But perhaps one of the most interesting aspects of this book is its choice of protagonists: Babu and Rajan are Indians in Kenya (an immigrant, and then a third-generation Kenyan-Indian). Writing involving Indians in Kenya – given our intertwined histories – is, of course, not new (think of Joginder Paul’s Land Lust), but this is perhaps the first novel I’ve read by a Kenyan where the story of colonialism and independence is seen through Indian eyes. And this is wonderfully done: Kimani writes with great empathy, sensitivity, and humaneness about what has often been a fraught history. Indeed, one of the most moving passages in the book captures that history in a single, beautiful image:

But what has truly put Nakuru on the world map is the wilflife sanctuary around the Jakaranda, and the annual festival held every December to coincide with the migration of the flamingos, the alien birds that inhabit the lake that gave the township its name. The birds’ first recorded exodus out of town coincided with the expulsion of the Indians, which many believe was the birds’ expression of solidarity with the community. (347)

Mukoma wa Ngugi, Unbury Our Dead With Song: Mukoma wa Ngugi’s Unbury Our Dead With Song is a love letter to music, to all that it can do – and all that we long for it to do. At the heart of the story is the Ethiopian musical form, the tizita. Told from the eyes of the Kenyan tabloid journalist, John Thandi Manfredi, the story opens at an underground Nairobi bar where a competition is held to determine the best tizita singer of the world. Haunted by what he hears at the bar, John persuades his editor to let him travel to Ethiopia to interview these practitioners of the tizita, and get to the root of what makes this music what it is.

While reading Unbury Our Dead With Song, I was reminded repeatedly of an image from Virgil’s Aeneid: that of a shoreline that recedes every time you sail towards it. This story takes us to the limits of words and of language; then, at the place where words end, to sounds and to music – and then to the ending point of music itself, with something still left over, a gap that still remains. As John describes a tizita performance: “… a place where the music is as true as speech, as true as a conversation with all its starts and hiccups and silences as one searches for meaning, or the right words” (155). Tizita, too, is a searching-without-finding, a suggestion of something but without grasping it. Indeed, on more than one occasion, John – and his interlocutors – can only make sense of it through the language of loss:

“I have many answers, but here is one,” she said as I laughed. “Tizita is of a love lost a long time ago – before you are born. Let me put it this way, “Malaika” is the song the original Tizita singer sang when the wounds of losing love, country, parent, sibling – of losing life while still alive – were still fresh. All those losses over years become something you pass on from generation to generation – the moss of all those broken hearts and loss gathered in song. “Malaika” is the fresh wound; the Tizita is the scar. “Malaika” has a face; the Tizita is faceless, or rather, it has so many faces that it is faceless. (95)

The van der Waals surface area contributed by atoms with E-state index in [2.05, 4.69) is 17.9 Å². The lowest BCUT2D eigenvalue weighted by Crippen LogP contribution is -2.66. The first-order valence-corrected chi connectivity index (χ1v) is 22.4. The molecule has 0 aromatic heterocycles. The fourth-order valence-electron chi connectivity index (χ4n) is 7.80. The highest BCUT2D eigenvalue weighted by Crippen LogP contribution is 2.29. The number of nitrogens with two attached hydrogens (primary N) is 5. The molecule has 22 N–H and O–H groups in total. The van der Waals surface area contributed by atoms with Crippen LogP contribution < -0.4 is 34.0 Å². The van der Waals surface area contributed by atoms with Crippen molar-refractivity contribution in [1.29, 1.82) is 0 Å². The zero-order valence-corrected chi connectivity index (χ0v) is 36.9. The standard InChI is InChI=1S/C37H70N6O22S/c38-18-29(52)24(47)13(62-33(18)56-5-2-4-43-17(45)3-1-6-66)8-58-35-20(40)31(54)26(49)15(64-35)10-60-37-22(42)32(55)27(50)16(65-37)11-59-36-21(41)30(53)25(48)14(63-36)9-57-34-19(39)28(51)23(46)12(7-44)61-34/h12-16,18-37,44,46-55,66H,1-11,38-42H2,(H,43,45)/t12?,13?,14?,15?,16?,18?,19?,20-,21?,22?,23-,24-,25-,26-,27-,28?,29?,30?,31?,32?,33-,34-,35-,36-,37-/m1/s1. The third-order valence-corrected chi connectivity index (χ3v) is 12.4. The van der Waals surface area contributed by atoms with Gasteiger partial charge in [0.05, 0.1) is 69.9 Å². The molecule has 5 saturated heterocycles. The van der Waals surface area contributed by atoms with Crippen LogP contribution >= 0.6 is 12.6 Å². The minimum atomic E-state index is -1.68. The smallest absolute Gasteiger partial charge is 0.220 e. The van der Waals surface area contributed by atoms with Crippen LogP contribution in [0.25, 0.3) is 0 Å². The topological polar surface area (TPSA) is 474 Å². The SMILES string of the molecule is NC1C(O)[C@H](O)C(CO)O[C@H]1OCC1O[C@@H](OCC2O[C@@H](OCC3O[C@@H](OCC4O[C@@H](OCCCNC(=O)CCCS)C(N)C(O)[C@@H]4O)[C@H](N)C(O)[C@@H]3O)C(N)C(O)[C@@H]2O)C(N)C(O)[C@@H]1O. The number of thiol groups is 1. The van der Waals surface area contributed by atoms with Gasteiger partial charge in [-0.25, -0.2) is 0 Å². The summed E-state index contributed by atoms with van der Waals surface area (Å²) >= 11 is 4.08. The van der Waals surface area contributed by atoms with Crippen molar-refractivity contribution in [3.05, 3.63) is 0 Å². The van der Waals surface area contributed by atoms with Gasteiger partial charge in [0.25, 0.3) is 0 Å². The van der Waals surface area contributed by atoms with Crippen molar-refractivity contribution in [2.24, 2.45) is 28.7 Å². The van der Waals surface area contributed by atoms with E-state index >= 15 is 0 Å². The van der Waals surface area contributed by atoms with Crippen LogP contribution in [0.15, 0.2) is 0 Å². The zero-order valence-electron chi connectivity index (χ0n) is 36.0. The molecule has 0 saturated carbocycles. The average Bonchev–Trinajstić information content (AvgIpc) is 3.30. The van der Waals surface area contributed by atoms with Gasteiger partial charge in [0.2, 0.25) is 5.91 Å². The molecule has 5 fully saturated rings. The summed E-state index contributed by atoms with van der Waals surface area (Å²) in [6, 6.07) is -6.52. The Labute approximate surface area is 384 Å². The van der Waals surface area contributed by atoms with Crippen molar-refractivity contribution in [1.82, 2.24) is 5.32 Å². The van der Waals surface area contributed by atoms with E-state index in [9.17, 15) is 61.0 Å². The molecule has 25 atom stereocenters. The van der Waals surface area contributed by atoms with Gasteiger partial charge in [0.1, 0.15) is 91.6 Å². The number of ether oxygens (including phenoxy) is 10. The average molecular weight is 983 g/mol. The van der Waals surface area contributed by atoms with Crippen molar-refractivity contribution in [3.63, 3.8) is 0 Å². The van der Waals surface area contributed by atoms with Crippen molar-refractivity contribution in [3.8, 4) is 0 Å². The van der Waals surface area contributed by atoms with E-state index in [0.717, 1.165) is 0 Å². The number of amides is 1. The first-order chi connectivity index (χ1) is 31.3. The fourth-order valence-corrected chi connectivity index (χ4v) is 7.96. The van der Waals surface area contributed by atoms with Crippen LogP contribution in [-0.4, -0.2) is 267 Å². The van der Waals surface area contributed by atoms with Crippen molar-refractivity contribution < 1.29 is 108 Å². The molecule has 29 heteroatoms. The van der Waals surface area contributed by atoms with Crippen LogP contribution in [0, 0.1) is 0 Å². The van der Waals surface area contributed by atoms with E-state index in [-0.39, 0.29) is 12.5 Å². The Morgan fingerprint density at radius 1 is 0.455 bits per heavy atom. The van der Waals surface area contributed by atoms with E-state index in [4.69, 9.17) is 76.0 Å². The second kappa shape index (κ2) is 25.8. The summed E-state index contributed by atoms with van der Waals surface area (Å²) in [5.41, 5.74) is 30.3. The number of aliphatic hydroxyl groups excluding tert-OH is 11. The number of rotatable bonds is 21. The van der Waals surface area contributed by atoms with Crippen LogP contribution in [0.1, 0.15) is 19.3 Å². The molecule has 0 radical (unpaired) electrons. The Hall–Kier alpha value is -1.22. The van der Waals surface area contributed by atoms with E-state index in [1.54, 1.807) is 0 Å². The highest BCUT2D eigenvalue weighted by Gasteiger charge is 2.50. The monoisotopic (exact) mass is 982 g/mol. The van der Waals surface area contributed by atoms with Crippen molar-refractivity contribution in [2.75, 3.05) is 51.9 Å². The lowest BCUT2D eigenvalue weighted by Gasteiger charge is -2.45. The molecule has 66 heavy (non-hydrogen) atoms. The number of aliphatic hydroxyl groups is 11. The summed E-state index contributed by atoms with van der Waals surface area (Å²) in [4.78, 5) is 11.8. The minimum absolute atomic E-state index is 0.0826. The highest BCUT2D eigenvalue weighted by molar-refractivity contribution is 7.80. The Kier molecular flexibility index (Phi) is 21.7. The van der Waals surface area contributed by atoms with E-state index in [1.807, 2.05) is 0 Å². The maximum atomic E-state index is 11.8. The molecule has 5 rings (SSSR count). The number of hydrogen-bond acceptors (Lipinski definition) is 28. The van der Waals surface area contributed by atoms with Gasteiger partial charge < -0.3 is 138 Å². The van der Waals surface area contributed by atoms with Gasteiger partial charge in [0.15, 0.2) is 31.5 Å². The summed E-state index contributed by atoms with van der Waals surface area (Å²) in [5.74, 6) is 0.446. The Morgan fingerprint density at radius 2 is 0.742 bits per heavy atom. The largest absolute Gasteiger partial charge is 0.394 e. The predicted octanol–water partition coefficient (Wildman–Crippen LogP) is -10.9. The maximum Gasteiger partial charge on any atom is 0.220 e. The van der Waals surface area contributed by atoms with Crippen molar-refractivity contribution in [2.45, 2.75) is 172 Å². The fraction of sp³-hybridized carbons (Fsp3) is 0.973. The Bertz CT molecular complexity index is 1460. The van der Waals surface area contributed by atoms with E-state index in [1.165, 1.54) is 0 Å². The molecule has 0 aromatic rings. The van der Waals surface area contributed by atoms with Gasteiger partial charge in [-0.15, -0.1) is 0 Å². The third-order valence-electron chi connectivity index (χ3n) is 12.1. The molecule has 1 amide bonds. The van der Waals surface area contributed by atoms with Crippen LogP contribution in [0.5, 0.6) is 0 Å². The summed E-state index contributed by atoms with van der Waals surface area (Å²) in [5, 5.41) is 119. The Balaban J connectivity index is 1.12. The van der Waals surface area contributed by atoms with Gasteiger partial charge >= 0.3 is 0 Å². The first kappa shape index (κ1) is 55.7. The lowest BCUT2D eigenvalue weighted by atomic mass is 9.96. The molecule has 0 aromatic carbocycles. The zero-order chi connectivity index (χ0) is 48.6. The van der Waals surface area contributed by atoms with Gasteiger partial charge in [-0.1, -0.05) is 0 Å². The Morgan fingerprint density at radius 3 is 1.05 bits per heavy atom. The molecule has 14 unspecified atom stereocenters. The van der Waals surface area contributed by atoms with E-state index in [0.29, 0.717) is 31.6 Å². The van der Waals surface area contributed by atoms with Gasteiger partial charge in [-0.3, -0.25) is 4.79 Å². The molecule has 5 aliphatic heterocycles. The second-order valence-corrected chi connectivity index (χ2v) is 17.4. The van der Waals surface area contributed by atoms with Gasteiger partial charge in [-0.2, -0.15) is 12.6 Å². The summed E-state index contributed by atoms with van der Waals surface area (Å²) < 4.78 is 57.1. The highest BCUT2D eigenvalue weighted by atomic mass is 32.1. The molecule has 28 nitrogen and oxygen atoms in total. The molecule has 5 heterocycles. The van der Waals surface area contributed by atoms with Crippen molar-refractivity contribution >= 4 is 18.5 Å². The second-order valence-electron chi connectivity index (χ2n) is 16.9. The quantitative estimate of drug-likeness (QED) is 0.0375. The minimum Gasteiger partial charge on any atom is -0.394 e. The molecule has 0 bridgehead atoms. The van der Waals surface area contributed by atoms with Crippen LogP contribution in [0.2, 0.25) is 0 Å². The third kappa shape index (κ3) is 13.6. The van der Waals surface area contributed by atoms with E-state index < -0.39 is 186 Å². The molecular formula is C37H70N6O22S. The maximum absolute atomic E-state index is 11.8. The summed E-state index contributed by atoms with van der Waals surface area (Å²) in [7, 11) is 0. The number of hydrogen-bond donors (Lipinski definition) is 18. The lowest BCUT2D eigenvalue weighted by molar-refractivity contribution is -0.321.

Or:

“I told you before. Containment. The Tizita – it is private, a private love or sorrow that joins the public ocean of tears. We mourn and celebrate together and privately at the same time. A good Tizita walks that line – if you show off, you undo that balance. The people feel what they have lost, no need to slap them in the face with it. Besides, what can you tell an erupting volcano of the hotness of the lava?” (p. 133)

Or:

“Think about the first death – the Tizita, to me, for me, is that sound of the first death, the recognition and the surprise and the realization; that first consciousness that realized it was going to be no more – and it wanted to leave a message in a bottle that becomes me and you … all I can say is, you can walk for a very long time and get to where you are going, but all along, little bits of yourself are left along the way, and you get to where you are going, and there is no going back without stepping on yourself, and there is no going forward without eventually tearing your entrails out of your body.” (p. 184)

One of the important ideas that contribute to this characterisation of titiza is that of containment. “The explosion is in the containment” (96), John is told. There is a holding back, a bordering, a going-there-but-not-quite; and this is because the gap between expression and feeling will remain no matter what, even when you substitute language with music. Thus, beauty lies not in futile attempts to express feeling, but in knowing when to stop and how far to go. In that sense, much of the story of Unbury Our Dead With Song reminded me of the poetry of Zbigniew Herbert, which exemplifies the idea of containment so well. In fact, there is one line from Herbert’s poem, Damastes Nicknamed Procrustes Speaks, which – I think – tells us what Unbury Our Dead With Song is fundamentally about: “he would like to remain faithful/ to uncertain clarity.” The tension within the phrase “uncertain clarity” characterises Ngugi’s novel, and it is in that tension that we find its most beautiful lines and moments.

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Filed under African Writing, Kenya